# Chapter 7

## Chapter 7

## Expressions

An *expression* tells JavaScript what to do with the data you provide. For example, an expression
can be used in an if statement to test for a certain condition -- if the user's name is Fred, for
instance, the script displays a personalized message just for him. Everyone else gets a
standardized greeting.

Expressions are also used to perform basic math functions using JavaScript (additional math functionality is provided with the JavaScript Math object, detailed in Chapter 4, "Objects.") For example, a typical expression adds a value to another value stored in a variable. In this way, JavaScript can keep track of what's going on around it, storing important information it might need later.

This chapter describes using expressions in JavaScript, including expressions to create variables,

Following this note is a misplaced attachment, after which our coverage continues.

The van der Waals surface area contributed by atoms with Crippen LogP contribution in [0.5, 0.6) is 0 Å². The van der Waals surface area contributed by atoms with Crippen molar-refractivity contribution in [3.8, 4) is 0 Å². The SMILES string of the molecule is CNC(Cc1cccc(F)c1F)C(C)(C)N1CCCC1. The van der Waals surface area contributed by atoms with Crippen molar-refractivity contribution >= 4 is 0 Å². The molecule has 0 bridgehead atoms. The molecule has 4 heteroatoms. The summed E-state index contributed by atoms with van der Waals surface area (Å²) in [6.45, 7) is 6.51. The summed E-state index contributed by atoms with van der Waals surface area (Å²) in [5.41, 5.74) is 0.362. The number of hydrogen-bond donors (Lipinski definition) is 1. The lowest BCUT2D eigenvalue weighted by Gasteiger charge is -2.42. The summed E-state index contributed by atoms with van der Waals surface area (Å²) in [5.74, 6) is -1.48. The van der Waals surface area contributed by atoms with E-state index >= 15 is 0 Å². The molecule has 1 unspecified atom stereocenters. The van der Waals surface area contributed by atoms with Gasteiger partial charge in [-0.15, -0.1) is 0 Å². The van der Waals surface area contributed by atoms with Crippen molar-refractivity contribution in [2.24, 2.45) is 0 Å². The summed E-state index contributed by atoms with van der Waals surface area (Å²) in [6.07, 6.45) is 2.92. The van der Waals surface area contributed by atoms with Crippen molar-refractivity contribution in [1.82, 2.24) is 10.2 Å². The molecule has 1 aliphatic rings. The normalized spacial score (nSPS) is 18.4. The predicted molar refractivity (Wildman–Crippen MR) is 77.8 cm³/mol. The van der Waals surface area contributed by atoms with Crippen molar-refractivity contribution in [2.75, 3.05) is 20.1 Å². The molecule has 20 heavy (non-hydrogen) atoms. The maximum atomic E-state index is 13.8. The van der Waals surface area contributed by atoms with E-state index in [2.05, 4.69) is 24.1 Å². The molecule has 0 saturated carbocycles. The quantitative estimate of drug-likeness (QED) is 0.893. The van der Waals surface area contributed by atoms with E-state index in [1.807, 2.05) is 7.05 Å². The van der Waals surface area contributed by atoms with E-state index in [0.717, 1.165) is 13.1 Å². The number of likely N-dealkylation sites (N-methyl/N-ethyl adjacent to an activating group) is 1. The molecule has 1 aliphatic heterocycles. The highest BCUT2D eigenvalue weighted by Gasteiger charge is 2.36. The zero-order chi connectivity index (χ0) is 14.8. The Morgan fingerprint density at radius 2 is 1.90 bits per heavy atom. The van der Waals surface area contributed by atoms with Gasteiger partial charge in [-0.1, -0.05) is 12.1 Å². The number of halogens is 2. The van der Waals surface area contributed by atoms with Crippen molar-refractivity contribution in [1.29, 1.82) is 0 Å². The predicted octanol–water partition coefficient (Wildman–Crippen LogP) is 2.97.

expressions for use in conditional statements (like if), and expressions for use in math calculations.

### Creating Expressions

An expression tells JavaScript what you want to do with information given to it. An expression consists of two parts:

- One or more values, called
*operands* - An
*operator*that tells JavaScript what you want to do with these values.

Sounds complex at first, but all we're really talking about is 2+2.

In JavaScript programs, expressions can be used when defining the contents of variables, as in

Test1 = 1+1; Test2 = (15*2)+1; Test3 = "This is" + " a test";

JavaScript processes the expression, and places the result in the variable.

Expressions can also be part of a more elaborate scheme using other JavaScript constructs. Used in this way, expressions provide a way for your scripts to think on their own (although they may seem to act on their own more than you'd like them to!). Expressions are most commonly used with the for, if, and while JavaScript statements.